Sekoya Maximum Jazz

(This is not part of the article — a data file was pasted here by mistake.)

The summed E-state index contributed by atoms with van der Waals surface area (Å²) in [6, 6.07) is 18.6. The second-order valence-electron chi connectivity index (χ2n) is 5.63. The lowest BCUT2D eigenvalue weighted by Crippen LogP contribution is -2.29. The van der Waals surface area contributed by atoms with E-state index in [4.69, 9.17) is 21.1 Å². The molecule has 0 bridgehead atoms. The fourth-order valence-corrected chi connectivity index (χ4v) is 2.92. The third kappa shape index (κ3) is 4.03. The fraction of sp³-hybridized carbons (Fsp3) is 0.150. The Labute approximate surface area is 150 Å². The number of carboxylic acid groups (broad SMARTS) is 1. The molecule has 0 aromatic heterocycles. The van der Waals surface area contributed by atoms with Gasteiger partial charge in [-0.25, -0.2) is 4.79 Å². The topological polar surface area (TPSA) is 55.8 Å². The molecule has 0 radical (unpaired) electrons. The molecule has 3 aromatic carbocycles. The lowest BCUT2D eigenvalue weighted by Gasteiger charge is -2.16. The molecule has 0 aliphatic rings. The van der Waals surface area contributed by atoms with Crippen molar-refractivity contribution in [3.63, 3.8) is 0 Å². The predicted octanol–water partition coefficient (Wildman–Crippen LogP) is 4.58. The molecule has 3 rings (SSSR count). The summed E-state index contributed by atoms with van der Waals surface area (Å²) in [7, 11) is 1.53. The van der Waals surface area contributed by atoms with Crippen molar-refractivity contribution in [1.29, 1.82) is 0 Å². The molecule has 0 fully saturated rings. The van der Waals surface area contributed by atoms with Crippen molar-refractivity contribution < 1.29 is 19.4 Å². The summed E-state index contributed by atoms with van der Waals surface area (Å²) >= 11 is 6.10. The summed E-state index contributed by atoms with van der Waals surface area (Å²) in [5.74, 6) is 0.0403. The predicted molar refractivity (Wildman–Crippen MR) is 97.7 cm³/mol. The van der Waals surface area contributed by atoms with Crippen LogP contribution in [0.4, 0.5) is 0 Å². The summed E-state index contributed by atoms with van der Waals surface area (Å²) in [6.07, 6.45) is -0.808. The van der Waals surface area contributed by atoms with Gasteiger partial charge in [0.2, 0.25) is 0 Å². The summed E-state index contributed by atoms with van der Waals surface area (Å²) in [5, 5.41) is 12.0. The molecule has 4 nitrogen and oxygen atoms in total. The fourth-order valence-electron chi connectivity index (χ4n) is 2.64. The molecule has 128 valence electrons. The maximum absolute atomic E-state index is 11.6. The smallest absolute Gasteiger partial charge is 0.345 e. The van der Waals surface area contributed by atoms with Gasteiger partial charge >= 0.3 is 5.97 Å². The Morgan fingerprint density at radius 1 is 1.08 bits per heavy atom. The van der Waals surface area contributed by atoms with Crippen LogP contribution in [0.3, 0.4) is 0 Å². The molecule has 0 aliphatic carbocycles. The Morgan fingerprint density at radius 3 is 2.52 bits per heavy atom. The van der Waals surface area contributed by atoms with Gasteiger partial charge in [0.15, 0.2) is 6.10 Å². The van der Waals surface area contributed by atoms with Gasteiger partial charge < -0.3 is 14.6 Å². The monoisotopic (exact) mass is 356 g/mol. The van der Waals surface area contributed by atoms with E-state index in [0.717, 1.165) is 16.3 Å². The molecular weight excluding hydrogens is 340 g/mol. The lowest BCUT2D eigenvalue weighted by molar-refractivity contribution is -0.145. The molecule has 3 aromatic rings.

Sekoya's debut covers a lot of ground with a combination of broken and straight beats, jazz horn charts and a whirlwind of lyrics by Amalia Townsend. It's incredibly eager to please in the first few tracks, with bright beats, garrulous sax and poppy hooks. Townsend's singing style in these tracks is reminiscent of Chaka Khan in her phrasing and approach to harmony. She's got an incredibly versatile voice and spins out yards of lyrics, but doesn't over-Aguilera herself with vocalising tricks. By the time "Ustaad" hits, the minor keys start creeping into the music, along with a few shards of tabla. Both trumpet and sax start taking longer solos, and Townsend backs off a bit, to the overall credit of the sound. Sekoya has so many ideas for heads, charts, harmonies and beats that their overabundance is the biggest liability with this album. Yes it's jazz, yes it's broken beat, but they should ease back a bit on both. The programming verges on manic almost the whole way through, and sometimes threatens to compete with the main voices even in the slower tunes. Sax-man Alvin Cornista combines chops and the ability to solo in an open-ended way, but could still stand to tone down the sheer number of notes coming out of his horn. That said, tracks like "Heavenly City" balance all the elements. A promising debut, this would come off well live. (Independent)